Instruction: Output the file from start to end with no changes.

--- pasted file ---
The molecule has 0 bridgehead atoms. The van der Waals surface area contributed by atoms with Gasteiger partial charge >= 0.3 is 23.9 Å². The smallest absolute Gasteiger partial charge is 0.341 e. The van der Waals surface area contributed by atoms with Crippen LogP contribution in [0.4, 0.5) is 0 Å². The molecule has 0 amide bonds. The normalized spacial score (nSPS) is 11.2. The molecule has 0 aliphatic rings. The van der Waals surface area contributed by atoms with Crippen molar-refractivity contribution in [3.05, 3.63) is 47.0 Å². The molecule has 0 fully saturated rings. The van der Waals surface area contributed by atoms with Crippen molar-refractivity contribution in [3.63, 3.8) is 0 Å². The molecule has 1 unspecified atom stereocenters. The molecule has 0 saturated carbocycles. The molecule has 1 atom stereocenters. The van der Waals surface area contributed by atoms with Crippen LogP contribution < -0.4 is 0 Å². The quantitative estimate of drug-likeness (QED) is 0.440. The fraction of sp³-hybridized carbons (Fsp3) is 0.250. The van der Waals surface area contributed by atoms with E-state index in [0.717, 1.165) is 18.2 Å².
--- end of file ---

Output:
The molecule has 0 bridgehead atoms. The van der Waals surface area contributed by atoms with Gasteiger partial charge >= 0.3 is 23.9 Å². The smallest absolute Gasteiger partial charge is 0.341 e. The van der Waals surface area contributed by atoms with Crippen LogP contribution in [0.4, 0.5) is 0 Å². The molecule has 0 amide bonds. The normalized spacial score (nSPS) is 11.2. The molecule has 0 aliphatic rings. The van der Waals surface area contributed by atoms with Crippen molar-refractivity contribution in [3.05, 3.63) is 47.0 Å². The molecule has 0 fully saturated rings. The van der Waals surface area contributed by atoms with Crippen molar-refractivity contribution in [3.63, 3.8) is 0 Å². The molecule has 1 unspecified atom stereocenters. The molecule has 0 saturated carbocycles. The molecule has 1 atom stereocenters. The van der Waals surface area contributed by atoms with Crippen LogP contribution < -0.4 is 0 Å². The quantitative estimate of drug-likeness (QED) is 0.440. The fraction of sp³-hybridized carbons (Fsp3) is 0.250. The van der Waals surface area contributed by atoms with E-state index in [0.717, 1.165) is 18.2 Å².